Group works to balance Spokane River’s aesthetics, power generation
What qualities does a good waterfall have?
An evaluation team strolled around Riverfront Park on Wednesday morning, listening to the sound of the Spokane River and rating its appearance as it cascaded over basalt bedrock.
At 10 different view points, people on the team rated the falls for the resonance of the flowing water, its depth and whitewater activity, plus how well it covered the rocks.
Opinions varied. Some observers preferred a frothy look with visible rocks. Others wanted higher flows and more of a “raging river” feel.
The work is part of an experiment by Avista Corp., whose employees are trying to figure out if they can produce better-looking falls with less water. The utility hired a consultant to set up temporary weirs to divert flows to different parts of the channel.
As a result, more water moved through the Upper Falls’ north channel on Wednesday, but the south channel’s waterfall was smaller.
“It’s robbing Peter to pay Paul,” said John Osborn, a Sierra Club representative, who liked the north channel’s look but said the improvement shouldn’t come at the cost of flows in the south channel.
That’s particularly important with the vacant YMCA building coming down, Osborn said. Riverfront Park visitors will get great views of the south channel when the building is razed and the land is incorporated into the park, he said.
Last year, Avista and the Sierra Club worked out an agreement for year-round flows over the falls as part of the relicensing of the utility’s Spokane River dams. Avista diverts part of the river through its Upper Falls hydroelectric project. During past summers, the diversions virtually dried up flows through the north channel, exposing bare rocks and green algae slicks.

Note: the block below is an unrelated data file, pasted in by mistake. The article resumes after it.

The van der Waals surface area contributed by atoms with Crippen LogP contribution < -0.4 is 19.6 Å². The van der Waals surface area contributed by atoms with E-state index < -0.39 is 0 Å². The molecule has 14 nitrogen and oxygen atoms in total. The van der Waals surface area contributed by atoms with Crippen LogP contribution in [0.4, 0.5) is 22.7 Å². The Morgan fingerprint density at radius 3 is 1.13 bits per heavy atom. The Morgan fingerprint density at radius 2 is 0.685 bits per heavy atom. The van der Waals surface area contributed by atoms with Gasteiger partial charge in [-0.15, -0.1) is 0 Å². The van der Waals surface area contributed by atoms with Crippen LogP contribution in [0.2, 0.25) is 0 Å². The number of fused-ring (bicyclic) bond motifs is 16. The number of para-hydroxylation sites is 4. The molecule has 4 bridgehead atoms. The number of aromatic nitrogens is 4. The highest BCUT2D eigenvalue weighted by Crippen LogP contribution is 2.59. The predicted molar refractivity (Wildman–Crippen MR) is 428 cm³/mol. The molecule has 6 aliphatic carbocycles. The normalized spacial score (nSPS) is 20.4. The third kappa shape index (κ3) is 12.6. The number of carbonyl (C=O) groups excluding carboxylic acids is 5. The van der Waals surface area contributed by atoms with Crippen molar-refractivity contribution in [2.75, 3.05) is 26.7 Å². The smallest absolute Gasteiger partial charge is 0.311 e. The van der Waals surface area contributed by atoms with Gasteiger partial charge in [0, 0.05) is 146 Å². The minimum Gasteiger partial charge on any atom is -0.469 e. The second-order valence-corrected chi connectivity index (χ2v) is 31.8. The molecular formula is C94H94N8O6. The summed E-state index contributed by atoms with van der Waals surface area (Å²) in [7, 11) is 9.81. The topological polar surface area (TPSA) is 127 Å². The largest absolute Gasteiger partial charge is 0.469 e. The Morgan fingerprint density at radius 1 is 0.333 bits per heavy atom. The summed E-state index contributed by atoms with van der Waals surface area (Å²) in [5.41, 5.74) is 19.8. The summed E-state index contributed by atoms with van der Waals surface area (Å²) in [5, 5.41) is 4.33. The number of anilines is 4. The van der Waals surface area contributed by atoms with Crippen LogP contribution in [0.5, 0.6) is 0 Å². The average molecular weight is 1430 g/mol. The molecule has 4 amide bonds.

The agreement calls for a baseline flow of 500 cubic feet of water per second over the Upper Falls during daylight hours – which amounts to 3,740 gallons per second.
During the time that Avista spills water for the falls, the utility forfeits the electricity to power about 975 homes, said Hugh Imhof, an Avista spokesman.
That’s why the company wants to mimic the look of 500 cubic feet of water per second with less flow. The agreement with the Sierra Club allows Avista to run tests to see if that’s possible.
Wednesday’s evaluation was part of those tests. The evaluation team included members from the Washington Department of Ecology, the Spokane Tribe, the city of Spokane, the Spokane Canoe and Kayak Club, Avista and others. The temporary weirs attempted to duplicate the effect of future channel work.
Avista officials think smaller amounts of water could make the falls look fuller if man-made canals and trenches in the riverbed were filled in. The trenches date to Spokane’s early industrial days and were used to direct the river’s flow to factories and laundries.
To alter last year’s agreement, Avista, the Department of Ecology and the Sierra Club would have to mutually agree that a smaller amount of water looked as good as or better than the 500 cubic feet per second.
The talks are occurring “in good faith,” said Rachael Paschal Osborn, a water rights attorney who represents the Sierra Club and the Center for Environmental Law and Policy. But she wasn’t confident Wednesday morning that the result could be achieved. The consultant planned to try other configurations in the afternoon. A decision won’t be made immediately.
“The river has a right to have water in it,” Paschal Osborn said. “It’s really been a long haul because we started with the idea that it’s OK for the river to be completely dry.”
The flows made a lot of difference to the experience of Riverfront Park’s visitors, said Taylor Bressler, a parks manager for the city of Spokane who participated in the evaluation.
“I was glad to hear that they were trying to create a consistent waterfall,” he said. “In the summer, when it (the north channel) isn’t running, it looks pretty desolate.”